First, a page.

The government's controversial data retention legislation will be debated in parliament next week, with Labor reportedly set to back the scheme to force telecommunications providers to keep customer data for 24 months.
The Parliamentary Joint Committee on Intelligence and Security is due to hand down today the report of its inquiry into the bill.
The bill will force telecommunications providers to store for two years a range of metadata relating to telephony and Internet usage by their customers.
Resumption of debate on the Telecommunications (Interception and Access) Amendment (Data Retention) is scheduled for Tuesday, 3 March.
A report in the <i>Guardian</i> claimed that the PJCIS's report does not agree to any of the changes to the bill proposed by journalists and publishers.
The journalists' union, the Media, Entertainment and Arts Alliance (MEAA) , has called for the bill to be ditched. If it isn't scrapped by the government, then it should be amended to protect the confidentiality of journalists' sources.
The draft legislation program for the lower house's autumn sittings provisionally lists debate on the legislation for next week.
Prime Minister Tony Abbott has called for the support of the Labor party to push the bill through parliament in March.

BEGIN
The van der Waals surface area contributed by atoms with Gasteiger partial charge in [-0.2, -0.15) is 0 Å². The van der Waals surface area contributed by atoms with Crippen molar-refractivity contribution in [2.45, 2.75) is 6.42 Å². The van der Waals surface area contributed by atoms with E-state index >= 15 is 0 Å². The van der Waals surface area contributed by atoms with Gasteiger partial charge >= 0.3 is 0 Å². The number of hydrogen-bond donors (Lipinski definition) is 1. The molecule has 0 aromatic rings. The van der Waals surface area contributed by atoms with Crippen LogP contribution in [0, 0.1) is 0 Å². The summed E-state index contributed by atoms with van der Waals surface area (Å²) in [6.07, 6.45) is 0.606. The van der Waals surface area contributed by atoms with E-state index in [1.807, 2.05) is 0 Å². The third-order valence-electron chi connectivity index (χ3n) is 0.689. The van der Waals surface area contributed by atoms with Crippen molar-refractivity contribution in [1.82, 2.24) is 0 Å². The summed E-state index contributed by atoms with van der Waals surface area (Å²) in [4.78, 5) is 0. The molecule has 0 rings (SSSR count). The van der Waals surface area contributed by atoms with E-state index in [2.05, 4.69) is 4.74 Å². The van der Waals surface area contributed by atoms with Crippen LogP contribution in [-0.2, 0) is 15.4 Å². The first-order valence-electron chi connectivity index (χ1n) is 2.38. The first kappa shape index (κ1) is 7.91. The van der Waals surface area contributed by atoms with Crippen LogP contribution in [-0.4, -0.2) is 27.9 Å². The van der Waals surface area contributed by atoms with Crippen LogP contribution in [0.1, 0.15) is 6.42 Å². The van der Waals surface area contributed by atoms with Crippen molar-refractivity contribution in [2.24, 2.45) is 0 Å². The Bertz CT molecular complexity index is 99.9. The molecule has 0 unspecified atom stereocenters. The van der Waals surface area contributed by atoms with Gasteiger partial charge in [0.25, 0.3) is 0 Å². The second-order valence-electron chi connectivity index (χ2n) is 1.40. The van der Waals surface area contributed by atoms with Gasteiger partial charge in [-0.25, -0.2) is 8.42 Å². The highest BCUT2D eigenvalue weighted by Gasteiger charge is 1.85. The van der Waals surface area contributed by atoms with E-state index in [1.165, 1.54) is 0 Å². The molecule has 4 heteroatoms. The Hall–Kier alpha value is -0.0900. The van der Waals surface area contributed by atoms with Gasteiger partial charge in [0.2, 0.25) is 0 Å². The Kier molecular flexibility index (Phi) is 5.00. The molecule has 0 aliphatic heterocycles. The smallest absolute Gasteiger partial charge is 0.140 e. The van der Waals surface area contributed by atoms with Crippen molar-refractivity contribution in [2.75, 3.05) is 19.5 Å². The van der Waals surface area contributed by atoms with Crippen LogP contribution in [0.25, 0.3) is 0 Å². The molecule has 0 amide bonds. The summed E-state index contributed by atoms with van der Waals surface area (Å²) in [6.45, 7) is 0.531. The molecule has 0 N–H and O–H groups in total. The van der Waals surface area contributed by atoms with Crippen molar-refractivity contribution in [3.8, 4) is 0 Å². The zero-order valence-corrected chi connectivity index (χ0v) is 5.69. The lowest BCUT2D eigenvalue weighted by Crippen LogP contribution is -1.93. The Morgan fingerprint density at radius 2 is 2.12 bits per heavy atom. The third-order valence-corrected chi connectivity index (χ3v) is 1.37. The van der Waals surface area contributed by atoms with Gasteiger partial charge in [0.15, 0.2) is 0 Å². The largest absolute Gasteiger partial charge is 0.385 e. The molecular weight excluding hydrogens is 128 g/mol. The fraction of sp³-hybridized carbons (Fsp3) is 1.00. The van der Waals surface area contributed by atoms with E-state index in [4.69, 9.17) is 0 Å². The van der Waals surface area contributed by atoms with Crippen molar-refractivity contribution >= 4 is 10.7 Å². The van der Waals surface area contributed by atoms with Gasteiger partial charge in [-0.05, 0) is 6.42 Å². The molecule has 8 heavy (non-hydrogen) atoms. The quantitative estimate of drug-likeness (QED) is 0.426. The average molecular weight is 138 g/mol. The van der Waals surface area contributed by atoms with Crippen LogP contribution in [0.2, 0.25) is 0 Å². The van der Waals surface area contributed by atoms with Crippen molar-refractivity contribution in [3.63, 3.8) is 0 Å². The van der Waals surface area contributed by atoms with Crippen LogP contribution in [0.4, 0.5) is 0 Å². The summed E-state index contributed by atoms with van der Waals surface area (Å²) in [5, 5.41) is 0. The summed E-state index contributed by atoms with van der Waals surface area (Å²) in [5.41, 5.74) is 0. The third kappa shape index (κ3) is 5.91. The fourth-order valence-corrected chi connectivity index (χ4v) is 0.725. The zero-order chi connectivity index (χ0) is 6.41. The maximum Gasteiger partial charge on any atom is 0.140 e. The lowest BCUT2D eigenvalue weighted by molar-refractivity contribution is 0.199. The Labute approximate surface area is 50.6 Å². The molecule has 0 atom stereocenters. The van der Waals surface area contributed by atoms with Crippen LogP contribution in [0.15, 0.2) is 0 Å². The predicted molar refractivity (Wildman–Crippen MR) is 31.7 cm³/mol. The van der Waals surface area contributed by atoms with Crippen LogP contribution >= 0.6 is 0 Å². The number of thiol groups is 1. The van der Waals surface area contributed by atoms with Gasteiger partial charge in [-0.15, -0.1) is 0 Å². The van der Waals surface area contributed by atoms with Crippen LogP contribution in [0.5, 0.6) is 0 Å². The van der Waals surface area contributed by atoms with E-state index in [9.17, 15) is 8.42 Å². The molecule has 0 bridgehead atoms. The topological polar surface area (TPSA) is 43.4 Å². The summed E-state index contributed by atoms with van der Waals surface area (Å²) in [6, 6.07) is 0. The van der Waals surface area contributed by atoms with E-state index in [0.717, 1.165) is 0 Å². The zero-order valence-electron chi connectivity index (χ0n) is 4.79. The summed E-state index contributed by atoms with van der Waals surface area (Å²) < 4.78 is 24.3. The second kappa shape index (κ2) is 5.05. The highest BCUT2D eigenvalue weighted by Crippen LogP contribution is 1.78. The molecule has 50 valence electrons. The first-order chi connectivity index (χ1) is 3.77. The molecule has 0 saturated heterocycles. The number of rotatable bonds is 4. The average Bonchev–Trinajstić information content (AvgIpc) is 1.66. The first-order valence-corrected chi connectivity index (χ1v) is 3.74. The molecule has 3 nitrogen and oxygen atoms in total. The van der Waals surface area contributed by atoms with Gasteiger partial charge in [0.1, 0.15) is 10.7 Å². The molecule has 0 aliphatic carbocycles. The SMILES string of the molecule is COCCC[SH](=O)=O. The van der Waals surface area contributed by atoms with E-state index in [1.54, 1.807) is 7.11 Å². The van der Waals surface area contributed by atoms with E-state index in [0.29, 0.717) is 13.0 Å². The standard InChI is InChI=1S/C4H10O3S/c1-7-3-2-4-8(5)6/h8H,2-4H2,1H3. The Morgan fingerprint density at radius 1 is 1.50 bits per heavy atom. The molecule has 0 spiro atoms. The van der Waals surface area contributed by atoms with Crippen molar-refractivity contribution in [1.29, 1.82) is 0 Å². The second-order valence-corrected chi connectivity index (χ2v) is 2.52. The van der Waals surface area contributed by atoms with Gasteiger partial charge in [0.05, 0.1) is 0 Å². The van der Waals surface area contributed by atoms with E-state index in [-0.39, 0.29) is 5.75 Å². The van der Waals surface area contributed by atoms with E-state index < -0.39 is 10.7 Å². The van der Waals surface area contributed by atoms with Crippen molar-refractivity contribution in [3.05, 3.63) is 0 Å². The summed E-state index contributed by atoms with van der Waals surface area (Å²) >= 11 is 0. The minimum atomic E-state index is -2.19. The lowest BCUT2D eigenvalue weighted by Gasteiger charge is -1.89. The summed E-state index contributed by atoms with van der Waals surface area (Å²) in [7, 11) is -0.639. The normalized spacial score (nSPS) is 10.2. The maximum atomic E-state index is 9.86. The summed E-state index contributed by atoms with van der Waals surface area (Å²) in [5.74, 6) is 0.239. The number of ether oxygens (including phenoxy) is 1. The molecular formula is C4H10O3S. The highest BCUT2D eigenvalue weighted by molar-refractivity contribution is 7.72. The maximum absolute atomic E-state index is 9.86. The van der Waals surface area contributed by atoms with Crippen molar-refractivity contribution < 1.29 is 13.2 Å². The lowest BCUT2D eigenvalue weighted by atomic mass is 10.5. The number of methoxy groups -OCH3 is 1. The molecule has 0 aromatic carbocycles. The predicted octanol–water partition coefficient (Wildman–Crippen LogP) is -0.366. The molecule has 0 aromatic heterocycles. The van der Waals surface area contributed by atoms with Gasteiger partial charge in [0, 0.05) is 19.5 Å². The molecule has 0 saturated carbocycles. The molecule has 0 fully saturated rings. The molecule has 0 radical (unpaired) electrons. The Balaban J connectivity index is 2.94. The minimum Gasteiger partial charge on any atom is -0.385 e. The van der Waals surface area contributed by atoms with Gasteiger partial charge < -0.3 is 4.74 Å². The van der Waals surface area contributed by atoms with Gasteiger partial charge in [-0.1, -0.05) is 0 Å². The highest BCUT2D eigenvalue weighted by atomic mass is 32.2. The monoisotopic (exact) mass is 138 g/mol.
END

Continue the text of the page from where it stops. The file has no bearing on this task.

Labor leader Bill Shorten has raised concerns over elements of the government's proposed regime but said he supports "expeditious consideration" of the data retention bill.
Fairfax has reported that amendments to the bill will define the metadata to be collected within the proposed legislation.
In the bill's current form, the detail of what metadata is required to be retained will be set out in regulation.
The organisations able to access the retained data will also be fixed in the amended bill. Currently, the attorney-general can authorise further organisations to access the data.
The use of data in civil proceedings — for example copyright infringement cases— will depend on the discretion of the attorney-general. Attorney-General George Brandis previously claimed that the government's proposed data retention laws "can't be and won't be" used to pursue pirates.